The Case for a Gigantic Anti-Piracy Stick

If you’re a content creator or copyright owner, your assets have been mercilessly devalued over the past decade.

Sure, you can send cease-and-desists all day, and some do. But this is the entertainment industry, not a police force, and creators ultimately need to create brilliant music.  And good luck chasing foreign sites, which is where the action always seems to shift after a major US-based crackdown (ie, Napster).

The question is what’s fair, and what level of enforcement should apply. And in the halls of Congress this week, a new bill – the Preventing Real Online Threats to

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Economic Creativity and Theft of Intellectual Property – or PROTECT IP Act – has been formally introduced to enable far greater enforcement over ‘rogue’ sites.  This is the huge stick that the established entertainment industry wants, one that updates an earlier bit of failed legislation – the Combating Online Infringement and Counterfeits Act (COICA).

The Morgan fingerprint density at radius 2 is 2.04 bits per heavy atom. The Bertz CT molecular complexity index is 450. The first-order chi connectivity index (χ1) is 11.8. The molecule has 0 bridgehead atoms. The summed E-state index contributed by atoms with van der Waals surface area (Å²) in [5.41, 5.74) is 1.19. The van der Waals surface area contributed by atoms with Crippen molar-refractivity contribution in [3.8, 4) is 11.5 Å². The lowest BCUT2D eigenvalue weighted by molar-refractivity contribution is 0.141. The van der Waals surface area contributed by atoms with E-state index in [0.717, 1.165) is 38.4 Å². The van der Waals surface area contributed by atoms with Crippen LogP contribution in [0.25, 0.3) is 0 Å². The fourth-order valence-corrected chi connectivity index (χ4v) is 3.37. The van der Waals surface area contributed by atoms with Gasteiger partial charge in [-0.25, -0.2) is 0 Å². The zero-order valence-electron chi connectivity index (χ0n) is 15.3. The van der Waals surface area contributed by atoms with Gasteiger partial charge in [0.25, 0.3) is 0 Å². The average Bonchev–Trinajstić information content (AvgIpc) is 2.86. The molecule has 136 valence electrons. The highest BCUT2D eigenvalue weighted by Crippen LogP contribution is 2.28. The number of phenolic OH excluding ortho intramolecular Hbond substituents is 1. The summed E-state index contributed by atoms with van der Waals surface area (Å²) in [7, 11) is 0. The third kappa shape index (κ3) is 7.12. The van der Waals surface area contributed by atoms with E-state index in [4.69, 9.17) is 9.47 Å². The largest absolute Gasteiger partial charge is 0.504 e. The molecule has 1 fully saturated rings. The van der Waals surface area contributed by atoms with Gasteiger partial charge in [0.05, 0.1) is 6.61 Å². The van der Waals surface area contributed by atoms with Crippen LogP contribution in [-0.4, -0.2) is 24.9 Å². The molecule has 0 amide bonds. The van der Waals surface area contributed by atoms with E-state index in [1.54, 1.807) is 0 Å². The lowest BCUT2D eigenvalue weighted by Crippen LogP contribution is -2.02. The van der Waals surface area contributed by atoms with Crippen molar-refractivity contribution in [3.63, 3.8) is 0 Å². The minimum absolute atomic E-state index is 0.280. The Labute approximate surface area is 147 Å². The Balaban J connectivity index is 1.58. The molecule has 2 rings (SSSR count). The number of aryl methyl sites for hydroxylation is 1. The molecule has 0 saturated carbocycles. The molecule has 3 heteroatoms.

As drafted, the Justice Department would have the power to not only shut down sites, but seize domains, an extraordinary level of power.  Intellectual property owners would also be able to secure court injunctions through private actions.  Importantly, this also includes foreign sites, a very slippery group.

But the bill also targets ‘interactive computer services’ like ISPs, search engines, and credit card firms that ‘aid-and-abet’ these rogues, a huge expansion of liability.  Domain name registrars are also intricately involved in this discussion.

The question is whether stronger laws and policing can reduce the amount of piracy, and revalue digital content.  Hollywood, which still has a lot to lose, is definitely rooting for this one.  But big sticks can be complicated: for example, what happens to sites and services that are in a gray area, or wrongly accused?

And, what happens to the DMCA, a critical component of the business models for YouTube, Grooveshark and others?  “The act includes language that says it’s not intended to ‘enlarge or diminish’ the DMCA’s safe harbor limitations on liability,” said Electronic Frontier Foundation (EFF) attorney Abigail Phillips.  “But make no mistake, rights holders will argue that safe harbor qualification is simply immaterial if a site is deemed to be dedicated to infringement.”